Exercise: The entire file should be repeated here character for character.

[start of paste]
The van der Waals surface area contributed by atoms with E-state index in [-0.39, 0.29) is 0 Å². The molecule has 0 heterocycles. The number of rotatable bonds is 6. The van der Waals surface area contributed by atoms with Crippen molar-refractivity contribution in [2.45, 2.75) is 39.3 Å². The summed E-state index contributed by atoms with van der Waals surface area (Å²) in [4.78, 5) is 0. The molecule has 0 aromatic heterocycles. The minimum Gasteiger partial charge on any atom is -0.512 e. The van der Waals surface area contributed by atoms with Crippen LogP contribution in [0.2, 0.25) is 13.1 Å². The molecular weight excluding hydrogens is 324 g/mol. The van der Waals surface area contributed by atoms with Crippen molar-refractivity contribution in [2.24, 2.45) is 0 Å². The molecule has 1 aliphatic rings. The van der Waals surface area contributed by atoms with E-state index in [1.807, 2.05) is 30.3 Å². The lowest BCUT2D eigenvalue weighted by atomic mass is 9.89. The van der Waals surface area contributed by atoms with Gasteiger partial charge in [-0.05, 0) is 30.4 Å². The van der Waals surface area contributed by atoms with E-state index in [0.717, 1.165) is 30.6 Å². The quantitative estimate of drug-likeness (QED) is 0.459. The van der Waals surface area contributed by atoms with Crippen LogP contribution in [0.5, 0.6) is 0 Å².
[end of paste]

The van der Waals surface area contributed by atoms with E-state index in [-0.39, 0.29) is 0 Å². The molecule has 0 heterocycles. The number of rotatable bonds is 6. The van der Waals surface area contributed by atoms with Crippen molar-refractivity contribution in [2.45, 2.75) is 39.3 Å². The summed E-state index contributed by atoms with van der Waals surface area (Å²) in [4.78, 5) is 0. The molecule has 0 aromatic heterocycles. The minimum Gasteiger partial charge on any atom is -0.512 e. The van der Waals surface area contributed by atoms with Crippen LogP contribution in [0.2, 0.25) is 13.1 Å². The molecular weight excluding hydrogens is 324 g/mol. The van der Waals surface area contributed by atoms with Crippen molar-refractivity contribution in [2.24, 2.45) is 0 Å². The molecule has 1 aliphatic rings. The van der Waals surface area contributed by atoms with E-state index in [1.807, 2.05) is 30.3 Å². The lowest BCUT2D eigenvalue weighted by atomic mass is 9.89. The van der Waals surface area contributed by atoms with Gasteiger partial charge in [-0.05, 0) is 30.4 Å². The van der Waals surface area contributed by atoms with E-state index in [0.717, 1.165) is 30.6 Å². The quantitative estimate of drug-likeness (QED) is 0.459. The van der Waals surface area contributed by atoms with Crippen LogP contribution in [0.5, 0.6) is 0 Å².